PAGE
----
Why Joe Pavelski is an unusual free agent risk-reward case
It’s kind of hard to believe it, but Joe Pavelski will turn 35 on July 11.
Frankly, Pavelski doesn’t really feel like a player who’s about to turn 35, so maybe it’s fitting that his next contract apparently won’t fall under the 35+ designation, as Sportsnet’s Elliotte Friedman and others note.
In a nutshell: 35+ contracts exist to keep teams from trying to sign veteran players to longer deals that are front-loaded to circumvent the salary cap, while the provisions also provide some protections for players fearing buyouts, AHL demotions, and other ignominious ends.
So, Pavelski not being eligible for that 35+ provision is great news for potential suitors, right?
Well ... we’ll get to that in a minute. First, let’s remember how good Pavelski is.
Pavelski’s really good!
Either way, reports indicate that the market has been strong for Pavelski. In a free agent roundup on Friday (sub required), The Athletic’s Craig Custance reports that Pavelski’s suitors are in the “double digits,” while Friedman reports that Pavelski’s had the luxury of rejecting teams who (in his opinion) aren’t close to contending. There are mixed impressions of Pavelski’s willingness to sign with the Minnesota Wild, for example, as The Athletic’s Michael Russo indicates that the situation is fluid (sub required there, too).
Bottom line: it sounds like Pavelski has plenty of options, and Friedman indicates that Pavelski is seeking term and a chance to win a Stanley Cup.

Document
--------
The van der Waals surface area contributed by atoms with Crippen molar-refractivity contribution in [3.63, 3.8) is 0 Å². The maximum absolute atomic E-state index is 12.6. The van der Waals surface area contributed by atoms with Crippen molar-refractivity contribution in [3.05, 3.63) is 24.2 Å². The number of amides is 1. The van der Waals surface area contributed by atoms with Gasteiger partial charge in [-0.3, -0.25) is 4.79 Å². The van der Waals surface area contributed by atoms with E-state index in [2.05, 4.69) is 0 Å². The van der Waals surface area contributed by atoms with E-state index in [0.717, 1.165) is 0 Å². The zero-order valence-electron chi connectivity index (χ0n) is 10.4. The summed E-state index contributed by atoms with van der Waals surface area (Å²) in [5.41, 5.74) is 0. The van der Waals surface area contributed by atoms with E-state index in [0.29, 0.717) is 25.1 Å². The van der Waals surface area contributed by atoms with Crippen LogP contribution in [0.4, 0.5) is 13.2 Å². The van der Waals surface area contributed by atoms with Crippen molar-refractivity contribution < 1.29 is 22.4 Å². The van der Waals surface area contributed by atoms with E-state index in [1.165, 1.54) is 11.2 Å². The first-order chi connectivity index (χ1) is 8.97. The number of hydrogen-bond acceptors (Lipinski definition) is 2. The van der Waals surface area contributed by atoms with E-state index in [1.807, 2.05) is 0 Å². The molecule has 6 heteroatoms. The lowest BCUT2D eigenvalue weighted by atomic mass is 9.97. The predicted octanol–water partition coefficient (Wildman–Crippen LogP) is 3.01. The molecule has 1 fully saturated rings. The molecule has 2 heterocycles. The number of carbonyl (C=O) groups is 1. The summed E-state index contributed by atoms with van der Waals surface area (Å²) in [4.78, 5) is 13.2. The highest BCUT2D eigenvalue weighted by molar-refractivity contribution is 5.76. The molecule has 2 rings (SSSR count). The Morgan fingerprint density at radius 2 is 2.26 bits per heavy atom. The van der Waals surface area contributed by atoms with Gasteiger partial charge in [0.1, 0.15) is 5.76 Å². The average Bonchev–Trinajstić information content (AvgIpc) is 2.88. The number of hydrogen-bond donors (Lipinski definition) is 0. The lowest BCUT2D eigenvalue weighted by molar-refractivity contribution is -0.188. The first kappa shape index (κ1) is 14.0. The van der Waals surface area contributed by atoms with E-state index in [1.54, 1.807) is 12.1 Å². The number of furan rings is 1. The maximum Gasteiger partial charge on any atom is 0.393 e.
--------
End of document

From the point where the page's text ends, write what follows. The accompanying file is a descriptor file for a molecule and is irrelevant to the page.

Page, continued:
On its face, that’s great, and the down-the-line flexibility of Pavelski not being a 35+ contract makes multiple years far less intimidating to bidders.
Because, let’s be clear: Pavelski remains a fantastic player. While it’s unrealistic to expect a 38 goal in 75 game pace like Pavelski enjoyed last season, what with a 20.2 shooting percentage that’s high even for a quality shooter with a 12.5 career average, 2018-19 marked the third season in a row of at least 64 points. Before that, Pavelski was even better, generating 70+ points for three consecutive seasons from 2013-14 to 2015-16.
Pavelski’s scored 355 goals since coming into the NHL in 2006-07, ranking him 10th best. His 221 goals since the latest NHL lockout in 2012-13 is even more impressive, placing him at sixth, ahead of the likes of Steven Stamkos, Vladimir Tarasenko, and Phil Kessel.
It’s about more than scoring for Pavelski, too, as he checks plenty of “fancy stats” boxes, while also pleasing the old-school crowd by often playing through absolute agony during the 2019 Stanley Cup Playoffs.
If you’re a team hoping to take the next step by adding Pavelski - or, in the case of the Sharks, by keeping him - then you might be wondering what’s not to like?
Here’s a medium-hot take: 35+ contracts might sometimes protect teams from themselves - they tend to make foolish decisions on July 1, or thereabouts - and that hurdle might have been a blessing in disguise for those who want Pavelski.
Personally, I’d probably want to spend more on Pavelski on a per-year basis, while keeping his term low. That way, if Pavelski hits the aging curve -- not outrageous, especially after the extremely painful year he endured -- you can at least mitigate the risk in term.
Instead, Pavelski is basically like every other UFA, and considering his substantial talent (and intangibles?), he’ll be one of the biggest targets. That means he gets to pick and choose, which probably means big money (fine) and maybe the most term he can find (probably not so fine).
You merely need to look to Patrick Marleau as an example of how this could go wrong for a Pavelski suitor.
[ProHockeyTalk’s 2019 NHL free agency tracker]